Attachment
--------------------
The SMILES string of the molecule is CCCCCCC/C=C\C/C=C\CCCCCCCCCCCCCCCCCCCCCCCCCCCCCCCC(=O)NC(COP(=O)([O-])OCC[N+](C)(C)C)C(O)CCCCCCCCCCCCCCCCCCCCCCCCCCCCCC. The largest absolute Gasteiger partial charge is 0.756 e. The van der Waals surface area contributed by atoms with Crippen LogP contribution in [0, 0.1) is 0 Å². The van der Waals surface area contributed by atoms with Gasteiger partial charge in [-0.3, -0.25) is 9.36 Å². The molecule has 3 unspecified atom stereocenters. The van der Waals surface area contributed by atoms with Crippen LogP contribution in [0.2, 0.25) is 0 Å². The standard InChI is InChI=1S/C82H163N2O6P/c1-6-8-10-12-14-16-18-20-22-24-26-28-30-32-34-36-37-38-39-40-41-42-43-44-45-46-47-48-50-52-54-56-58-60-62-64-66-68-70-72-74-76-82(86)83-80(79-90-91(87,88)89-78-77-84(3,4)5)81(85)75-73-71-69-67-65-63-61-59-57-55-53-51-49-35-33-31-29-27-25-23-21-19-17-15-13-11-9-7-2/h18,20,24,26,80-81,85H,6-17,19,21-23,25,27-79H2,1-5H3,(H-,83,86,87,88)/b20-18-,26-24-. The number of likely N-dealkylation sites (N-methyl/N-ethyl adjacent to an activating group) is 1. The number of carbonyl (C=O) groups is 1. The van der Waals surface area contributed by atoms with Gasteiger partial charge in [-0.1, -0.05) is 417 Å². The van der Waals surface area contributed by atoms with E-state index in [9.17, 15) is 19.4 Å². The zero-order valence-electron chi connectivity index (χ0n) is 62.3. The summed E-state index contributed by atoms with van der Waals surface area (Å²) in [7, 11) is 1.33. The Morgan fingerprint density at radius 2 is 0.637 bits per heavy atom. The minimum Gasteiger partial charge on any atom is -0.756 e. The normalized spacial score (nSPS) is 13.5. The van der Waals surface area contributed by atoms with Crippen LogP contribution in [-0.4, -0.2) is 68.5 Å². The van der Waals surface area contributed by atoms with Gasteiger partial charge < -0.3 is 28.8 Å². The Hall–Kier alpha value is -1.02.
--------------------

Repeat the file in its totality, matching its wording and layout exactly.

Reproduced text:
The SMILES string of the molecule is CCCCCCC/C=C\C/C=C\CCCCCCCCCCCCCCCCCCCCCCCCCCCCCCCC(=O)NC(COP(=O)([O-])OCC[N+](C)(C)C)C(O)CCCCCCCCCCCCCCCCCCCCCCCCCCCCCC. The largest absolute Gasteiger partial charge is 0.756 e. The van der Waals surface area contributed by atoms with Crippen LogP contribution in [0, 0.1) is 0 Å². The van der Waals surface area contributed by atoms with Gasteiger partial charge in [-0.3, -0.25) is 9.36 Å². The molecule has 3 unspecified atom stereocenters. The van der Waals surface area contributed by atoms with Crippen LogP contribution in [0.2, 0.25) is 0 Å². The standard InChI is InChI=1S/C82H163N2O6P/c1-6-8-10-12-14-16-18-20-22-24-26-28-30-32-34-36-37-38-39-40-41-42-43-44-45-46-47-48-50-52-54-56-58-60-62-64-66-68-70-72-74-76-82(86)83-80(79-90-91(87,88)89-78-77-84(3,4)5)81(85)75-73-71-69-67-65-63-61-59-57-55-53-51-49-35-33-31-29-27-25-23-21-19-17-15-13-11-9-7-2/h18,20,24,26,80-81,85H,6-17,19,21-23,25,27-79H2,1-5H3,(H-,83,86,87,88)/b20-18-,26-24-. The number of likely N-dealkylation sites (N-methyl/N-ethyl adjacent to an activating group) is 1. The number of carbonyl (C=O) groups is 1. The van der Waals surface area contributed by atoms with Gasteiger partial charge in [-0.1, -0.05) is 417 Å². The van der Waals surface area contributed by atoms with E-state index in [9.17, 15) is 19.4 Å². The zero-order valence-electron chi connectivity index (χ0n) is 62.3. The summed E-state index contributed by atoms with van der Waals surface area (Å²) in [7, 11) is 1.33. The Morgan fingerprint density at radius 2 is 0.637 bits per heavy atom. The minimum Gasteiger partial charge on any atom is -0.756 e. The normalized spacial score (nSPS) is 13.5. The van der Waals surface area contributed by atoms with Crippen LogP contribution in [-0.4, -0.2) is 68.5 Å². The van der Waals surface area contributed by atoms with Gasteiger partial charge < -0.3 is 28.8 Å². The Hall–Kier alpha value is -1.02.